Discovering the how and why of limbed locomotion

The MF+LL is seeks to understand how humans and other animals move, and why they move the way they do. We undertake basic research in the biomechanics, neuromechanics, and energetics of movement, both in humans and using a comparative approach. Our basic research informs clinical- and health-focused studies. We are particularly open to the possibilities that arise at the intersection of disciplines (e.g. in vivo muscle experiments, computational modelling, biomechatronics).

Latest News

  • Postdoctoral Research Position July 14, 2021
    Postdoctoral Position in Implantable Biomechatronic Muscle-Tendon Systems in Animal Models
  • 3-minute Thesis Award September 18, 2020
    Talayah Johnson and Kavya Katugam represent at the vASB2020 3-minute Thesis Competition!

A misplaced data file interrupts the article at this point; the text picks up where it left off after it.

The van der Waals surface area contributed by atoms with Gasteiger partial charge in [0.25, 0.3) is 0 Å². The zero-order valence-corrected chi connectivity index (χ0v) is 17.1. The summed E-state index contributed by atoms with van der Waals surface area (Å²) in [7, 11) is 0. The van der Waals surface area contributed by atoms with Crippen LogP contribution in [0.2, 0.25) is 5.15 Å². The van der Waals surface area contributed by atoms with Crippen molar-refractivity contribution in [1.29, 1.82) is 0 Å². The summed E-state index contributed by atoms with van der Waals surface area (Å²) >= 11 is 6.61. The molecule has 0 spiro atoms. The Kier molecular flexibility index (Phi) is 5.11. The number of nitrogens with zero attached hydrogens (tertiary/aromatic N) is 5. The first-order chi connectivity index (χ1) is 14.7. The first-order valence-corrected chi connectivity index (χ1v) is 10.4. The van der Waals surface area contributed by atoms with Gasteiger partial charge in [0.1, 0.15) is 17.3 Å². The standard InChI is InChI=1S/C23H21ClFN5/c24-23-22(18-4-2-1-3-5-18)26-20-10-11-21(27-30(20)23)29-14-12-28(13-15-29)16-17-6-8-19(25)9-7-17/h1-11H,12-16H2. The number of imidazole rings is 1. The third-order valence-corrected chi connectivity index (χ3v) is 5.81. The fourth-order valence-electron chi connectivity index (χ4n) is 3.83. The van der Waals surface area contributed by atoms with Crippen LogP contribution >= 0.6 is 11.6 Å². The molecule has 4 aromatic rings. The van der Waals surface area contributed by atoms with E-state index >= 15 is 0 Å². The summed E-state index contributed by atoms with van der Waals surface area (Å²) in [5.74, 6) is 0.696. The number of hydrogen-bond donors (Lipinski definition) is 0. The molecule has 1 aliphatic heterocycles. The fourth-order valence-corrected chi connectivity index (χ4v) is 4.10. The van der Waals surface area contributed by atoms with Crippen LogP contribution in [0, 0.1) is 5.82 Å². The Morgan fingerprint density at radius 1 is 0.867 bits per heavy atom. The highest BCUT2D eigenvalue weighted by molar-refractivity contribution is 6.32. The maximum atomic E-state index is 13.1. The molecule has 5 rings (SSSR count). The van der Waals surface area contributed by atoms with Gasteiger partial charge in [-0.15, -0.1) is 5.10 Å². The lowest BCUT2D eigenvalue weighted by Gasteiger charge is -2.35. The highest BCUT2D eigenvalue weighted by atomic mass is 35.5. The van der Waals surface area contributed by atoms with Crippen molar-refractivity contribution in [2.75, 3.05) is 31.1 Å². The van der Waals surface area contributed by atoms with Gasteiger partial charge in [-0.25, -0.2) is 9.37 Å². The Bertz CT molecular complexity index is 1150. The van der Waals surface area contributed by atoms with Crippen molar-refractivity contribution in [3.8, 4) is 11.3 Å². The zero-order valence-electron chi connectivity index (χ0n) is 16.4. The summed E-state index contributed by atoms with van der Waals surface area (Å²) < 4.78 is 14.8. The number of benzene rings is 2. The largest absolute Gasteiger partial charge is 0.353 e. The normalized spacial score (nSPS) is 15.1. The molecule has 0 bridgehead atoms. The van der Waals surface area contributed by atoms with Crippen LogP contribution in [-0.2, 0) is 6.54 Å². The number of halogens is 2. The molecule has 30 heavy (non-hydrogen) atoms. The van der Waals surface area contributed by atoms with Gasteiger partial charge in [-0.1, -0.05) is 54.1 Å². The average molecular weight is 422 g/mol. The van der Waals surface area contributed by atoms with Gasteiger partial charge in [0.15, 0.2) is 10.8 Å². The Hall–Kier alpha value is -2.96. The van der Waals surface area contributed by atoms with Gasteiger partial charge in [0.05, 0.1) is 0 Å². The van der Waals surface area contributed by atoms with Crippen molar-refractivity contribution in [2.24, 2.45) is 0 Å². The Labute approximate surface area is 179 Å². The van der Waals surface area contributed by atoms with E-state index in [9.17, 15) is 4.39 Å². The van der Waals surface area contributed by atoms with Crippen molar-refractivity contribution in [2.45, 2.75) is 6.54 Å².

• New JAP paper November 28, 2019
    Our team, led by Suzanne Cox, studied the effect of eliminating high intensity movements during growth on adult locomotor function (in a bird model).
  • Guinea fowl OpenSim model November 28, 2019
    Suzanne Cox and co-authors publish their guinea fowl OpenSim model.

Latest Papers

Thomas, S. et al. (2023). An Implantable Variable Length Actuator for Assistive Muscle Force Application and Gait Rehabilitation in a Bipedal Animal Model. IEEE/RSJ Intelligent Robots and Systems 1410.

McDonald, K.A., et al. (2022). Humans trade off whole-body energy cost to avoid overburdening muscles while walking. Proc. R. Soc. Lond. B. 289: 20221189; doi:

Rubenson J, Sawicki GS. (2022). Running birds reveal secrets for legged robot design. Science Robotics. Mar 16;7(64):eabo2147. doi: 10.1126/scirobotics.abo2147.

Cox S.M, et al. (2021). Plasticity of the gastrocnemius elastic system in response to decreased work and power demand during growth. J. Exp. Biol. 1;224(21).

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